Exile became permanent for many, though some did return to territory in and around Jerusalem and attempt to recreate a community that stood in continuity with that of pre-monarchic times. Since the efforts of Zerubbabel and Joshua, Ezra and Nehemiah are typically associated with the advent of the second temple and the inception of Judaism, respectively, one must say both that something momentous did occur in the land and yet that return to the land would never again be a requirement either for the existence of Judean/Jewish communities or for the worship of their God.

The social world of those who lived in Judea after 520 B.C.E. was the world which saw the formal composition of much in the Old Testament. The Pentateuch was edited, the prophetical books collected and edited, much historical literature written. The political fortunes of this area were not under the control of those who worshiped the God of ancient Israel, though some may have had positions of importance as regional officials in the Persian empire. The narrowly circumscribed territory of Judah included new settlements and a number of military installations. Those who returned to the land competed for land ownership with those who had not gone into exile. Various means were used to determine who held power in the Judean community of the second temple. For example, during the fifth century it became important to trace one's genealogy to someone who had been in exile. In addition, there arose a new level of local officials, the “heads” of the father's houses, which were themselves different from groupings of the same name in the pre-exilic era.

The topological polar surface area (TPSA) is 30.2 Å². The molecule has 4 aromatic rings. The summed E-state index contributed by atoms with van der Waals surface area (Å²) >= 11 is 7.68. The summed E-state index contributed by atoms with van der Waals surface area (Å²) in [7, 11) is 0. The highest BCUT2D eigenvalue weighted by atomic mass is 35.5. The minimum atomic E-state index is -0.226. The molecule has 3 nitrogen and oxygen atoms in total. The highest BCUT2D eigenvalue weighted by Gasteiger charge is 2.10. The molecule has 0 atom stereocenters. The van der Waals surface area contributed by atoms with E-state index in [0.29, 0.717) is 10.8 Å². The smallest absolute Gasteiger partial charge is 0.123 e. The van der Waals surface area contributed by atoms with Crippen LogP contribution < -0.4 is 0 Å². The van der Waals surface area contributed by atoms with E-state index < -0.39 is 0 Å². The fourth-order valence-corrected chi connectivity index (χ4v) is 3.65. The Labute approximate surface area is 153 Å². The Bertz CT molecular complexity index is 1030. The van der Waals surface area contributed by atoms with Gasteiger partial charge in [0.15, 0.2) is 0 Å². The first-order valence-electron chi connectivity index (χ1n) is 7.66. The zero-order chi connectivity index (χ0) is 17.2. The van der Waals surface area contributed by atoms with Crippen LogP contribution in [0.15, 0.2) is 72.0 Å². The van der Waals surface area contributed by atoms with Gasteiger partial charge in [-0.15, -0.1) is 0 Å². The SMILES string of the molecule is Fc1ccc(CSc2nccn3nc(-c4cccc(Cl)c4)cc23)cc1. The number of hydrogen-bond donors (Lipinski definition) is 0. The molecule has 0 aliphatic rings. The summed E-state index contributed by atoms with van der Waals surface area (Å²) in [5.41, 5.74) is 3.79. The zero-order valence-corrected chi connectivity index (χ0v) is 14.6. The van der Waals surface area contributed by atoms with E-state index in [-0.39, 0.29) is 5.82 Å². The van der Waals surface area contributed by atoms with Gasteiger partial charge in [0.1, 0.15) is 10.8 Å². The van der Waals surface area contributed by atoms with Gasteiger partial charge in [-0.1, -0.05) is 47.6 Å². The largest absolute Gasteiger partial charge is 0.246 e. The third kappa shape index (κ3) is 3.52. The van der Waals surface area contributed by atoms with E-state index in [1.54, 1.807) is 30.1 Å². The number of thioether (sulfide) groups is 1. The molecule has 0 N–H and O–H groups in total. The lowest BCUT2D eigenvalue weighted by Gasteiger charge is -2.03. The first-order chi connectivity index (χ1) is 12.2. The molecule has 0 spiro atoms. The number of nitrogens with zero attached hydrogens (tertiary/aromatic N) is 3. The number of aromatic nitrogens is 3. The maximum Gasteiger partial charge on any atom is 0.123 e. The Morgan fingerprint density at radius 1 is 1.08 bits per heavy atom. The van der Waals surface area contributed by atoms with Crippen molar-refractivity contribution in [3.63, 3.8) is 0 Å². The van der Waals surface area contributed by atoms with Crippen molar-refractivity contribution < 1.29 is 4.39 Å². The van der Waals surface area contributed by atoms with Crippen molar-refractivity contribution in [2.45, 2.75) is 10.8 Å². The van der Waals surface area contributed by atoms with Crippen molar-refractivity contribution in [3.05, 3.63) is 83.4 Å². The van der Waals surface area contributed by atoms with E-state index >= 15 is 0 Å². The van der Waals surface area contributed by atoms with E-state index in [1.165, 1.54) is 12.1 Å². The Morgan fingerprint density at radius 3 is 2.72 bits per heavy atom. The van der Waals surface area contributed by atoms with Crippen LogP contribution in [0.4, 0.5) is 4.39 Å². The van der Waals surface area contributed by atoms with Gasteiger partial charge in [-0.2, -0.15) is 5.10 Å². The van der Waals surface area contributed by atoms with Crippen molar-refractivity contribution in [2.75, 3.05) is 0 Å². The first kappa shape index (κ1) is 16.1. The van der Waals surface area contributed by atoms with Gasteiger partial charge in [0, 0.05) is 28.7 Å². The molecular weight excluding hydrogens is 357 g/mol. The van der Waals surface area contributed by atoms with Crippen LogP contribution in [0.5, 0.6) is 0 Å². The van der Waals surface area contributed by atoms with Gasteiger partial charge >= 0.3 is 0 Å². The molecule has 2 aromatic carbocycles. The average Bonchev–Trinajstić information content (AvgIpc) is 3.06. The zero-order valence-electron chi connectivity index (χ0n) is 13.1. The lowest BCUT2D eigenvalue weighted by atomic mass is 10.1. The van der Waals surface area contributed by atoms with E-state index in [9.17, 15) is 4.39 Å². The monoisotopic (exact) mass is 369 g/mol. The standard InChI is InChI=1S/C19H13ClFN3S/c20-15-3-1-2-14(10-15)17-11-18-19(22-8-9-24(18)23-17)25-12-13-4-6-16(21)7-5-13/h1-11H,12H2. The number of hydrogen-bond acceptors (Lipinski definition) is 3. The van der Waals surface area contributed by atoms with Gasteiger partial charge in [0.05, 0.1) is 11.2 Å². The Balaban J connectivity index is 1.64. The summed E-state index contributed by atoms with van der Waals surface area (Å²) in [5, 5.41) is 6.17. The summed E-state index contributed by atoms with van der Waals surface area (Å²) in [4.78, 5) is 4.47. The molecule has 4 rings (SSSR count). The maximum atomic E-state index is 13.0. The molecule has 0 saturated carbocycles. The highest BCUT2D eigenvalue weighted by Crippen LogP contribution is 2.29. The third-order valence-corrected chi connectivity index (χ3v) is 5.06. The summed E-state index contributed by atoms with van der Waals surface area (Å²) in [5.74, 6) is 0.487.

In sum, the social worlds of Israel changed in marked ways both geographically and temporally, with the transition from village agriculture to urban statehood, from exiled communities to restored regional remnant.

  • Previous Result
  • Results
  • Look It Up Highlight any word or phrase, then click the button to begin a new search.
  • Highlight On / Off
  • Next Result
Oxford University Press

© 2020. All Rights Reserved. Cookie Policy | Privacy Policy | Legal Notice